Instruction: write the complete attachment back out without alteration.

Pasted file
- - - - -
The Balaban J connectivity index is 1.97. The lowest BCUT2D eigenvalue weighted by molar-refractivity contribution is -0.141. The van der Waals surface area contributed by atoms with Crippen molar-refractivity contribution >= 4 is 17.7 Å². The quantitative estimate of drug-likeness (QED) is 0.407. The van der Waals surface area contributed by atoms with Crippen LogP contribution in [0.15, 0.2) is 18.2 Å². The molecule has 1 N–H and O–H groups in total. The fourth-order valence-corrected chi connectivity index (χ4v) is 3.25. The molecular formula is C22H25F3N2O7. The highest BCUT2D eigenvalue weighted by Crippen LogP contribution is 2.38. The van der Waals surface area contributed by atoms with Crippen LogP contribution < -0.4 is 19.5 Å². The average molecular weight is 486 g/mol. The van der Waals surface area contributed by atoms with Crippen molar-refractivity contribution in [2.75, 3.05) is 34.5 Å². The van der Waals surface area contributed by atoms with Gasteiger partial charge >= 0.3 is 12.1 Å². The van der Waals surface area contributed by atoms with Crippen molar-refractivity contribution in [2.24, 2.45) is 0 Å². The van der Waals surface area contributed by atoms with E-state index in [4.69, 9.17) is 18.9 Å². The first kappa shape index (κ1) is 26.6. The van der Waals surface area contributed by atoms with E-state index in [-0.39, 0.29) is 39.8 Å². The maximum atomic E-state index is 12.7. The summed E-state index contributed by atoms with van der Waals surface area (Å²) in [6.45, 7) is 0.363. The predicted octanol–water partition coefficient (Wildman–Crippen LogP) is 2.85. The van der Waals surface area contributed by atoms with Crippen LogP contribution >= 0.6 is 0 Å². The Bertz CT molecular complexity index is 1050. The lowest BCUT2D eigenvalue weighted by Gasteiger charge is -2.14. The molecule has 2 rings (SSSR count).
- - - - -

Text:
The Balaban J connectivity index is 1.97. The lowest BCUT2D eigenvalue weighted by molar-refractivity contribution is -0.141. The van der Waals surface area contributed by atoms with Crippen molar-refractivity contribution >= 4 is 17.7 Å². The quantitative estimate of drug-likeness (QED) is 0.407. The van der Waals surface area contributed by atoms with Crippen LogP contribution in [0.15, 0.2) is 18.2 Å². The molecule has 1 N–H and O–H groups in total. The fourth-order valence-corrected chi connectivity index (χ4v) is 3.25. The molecular formula is C22H25F3N2O7. The highest BCUT2D eigenvalue weighted by Crippen LogP contribution is 2.38. The van der Waals surface area contributed by atoms with Crippen LogP contribution < -0.4 is 19.5 Å². The average molecular weight is 486 g/mol. The van der Waals surface area contributed by atoms with Crippen molar-refractivity contribution in [2.75, 3.05) is 34.5 Å². The van der Waals surface area contributed by atoms with Gasteiger partial charge >= 0.3 is 12.1 Å². The van der Waals surface area contributed by atoms with Crippen molar-refractivity contribution in [2.24, 2.45) is 0 Å². The van der Waals surface area contributed by atoms with E-state index in [4.69, 9.17) is 18.9 Å². The first kappa shape index (κ1) is 26.6. The van der Waals surface area contributed by atoms with E-state index in [-0.39, 0.29) is 39.8 Å². The maximum atomic E-state index is 12.7. The summed E-state index contributed by atoms with van der Waals surface area (Å²) in [6.45, 7) is 0.363. The predicted octanol–water partition coefficient (Wildman–Crippen LogP) is 2.85. The van der Waals surface area contributed by atoms with Crippen LogP contribution >= 0.6 is 0 Å². The Bertz CT molecular complexity index is 1050. The lowest BCUT2D eigenvalue weighted by Gasteiger charge is -2.14. The molecule has 2 rings (SSSR count).